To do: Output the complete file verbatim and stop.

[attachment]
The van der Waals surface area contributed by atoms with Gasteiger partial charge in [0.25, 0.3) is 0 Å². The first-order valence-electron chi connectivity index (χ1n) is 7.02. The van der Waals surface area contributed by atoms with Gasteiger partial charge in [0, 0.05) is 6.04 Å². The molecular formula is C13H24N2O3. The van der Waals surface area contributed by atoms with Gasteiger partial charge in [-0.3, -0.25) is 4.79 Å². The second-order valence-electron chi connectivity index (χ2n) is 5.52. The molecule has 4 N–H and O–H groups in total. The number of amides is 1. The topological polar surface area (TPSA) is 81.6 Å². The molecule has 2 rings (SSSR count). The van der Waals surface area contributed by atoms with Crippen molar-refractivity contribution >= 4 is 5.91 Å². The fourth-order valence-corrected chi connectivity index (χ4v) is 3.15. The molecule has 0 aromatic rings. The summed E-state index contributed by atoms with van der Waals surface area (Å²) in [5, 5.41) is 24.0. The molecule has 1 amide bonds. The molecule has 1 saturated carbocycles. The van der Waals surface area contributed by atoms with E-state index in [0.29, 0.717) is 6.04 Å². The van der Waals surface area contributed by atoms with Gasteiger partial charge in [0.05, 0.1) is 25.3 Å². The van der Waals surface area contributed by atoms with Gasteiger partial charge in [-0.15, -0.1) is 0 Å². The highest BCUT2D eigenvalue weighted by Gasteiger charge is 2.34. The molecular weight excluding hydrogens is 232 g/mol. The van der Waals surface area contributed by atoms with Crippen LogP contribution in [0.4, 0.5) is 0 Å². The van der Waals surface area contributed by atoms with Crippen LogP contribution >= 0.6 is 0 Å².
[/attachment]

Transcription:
The van der Waals surface area contributed by atoms with Gasteiger partial charge in [0.25, 0.3) is 0 Å². The first-order valence-electron chi connectivity index (χ1n) is 7.02. The van der Waals surface area contributed by atoms with Gasteiger partial charge in [0, 0.05) is 6.04 Å². The molecular formula is C13H24N2O3. The van der Waals surface area contributed by atoms with Gasteiger partial charge in [-0.3, -0.25) is 4.79 Å². The second-order valence-electron chi connectivity index (χ2n) is 5.52. The molecule has 4 N–H and O–H groups in total. The number of amides is 1. The topological polar surface area (TPSA) is 81.6 Å². The molecule has 2 rings (SSSR count). The van der Waals surface area contributed by atoms with Crippen molar-refractivity contribution >= 4 is 5.91 Å². The fourth-order valence-corrected chi connectivity index (χ4v) is 3.15. The molecule has 0 aromatic rings. The summed E-state index contributed by atoms with van der Waals surface area (Å²) in [5, 5.41) is 24.0. The molecule has 1 amide bonds. The molecule has 1 saturated carbocycles. The van der Waals surface area contributed by atoms with E-state index in [0.29, 0.717) is 6.04 Å². The van der Waals surface area contributed by atoms with Gasteiger partial charge in [0.05, 0.1) is 25.3 Å². The van der Waals surface area contributed by atoms with Gasteiger partial charge in [-0.15, -0.1) is 0 Å². The highest BCUT2D eigenvalue weighted by Gasteiger charge is 2.34. The molecular weight excluding hydrogens is 232 g/mol. The van der Waals surface area contributed by atoms with Crippen LogP contribution in [0.4, 0.5) is 0 Å². The van der Waals surface area contributed by atoms with Crippen LogP contribution >= 0.6 is 0 Å².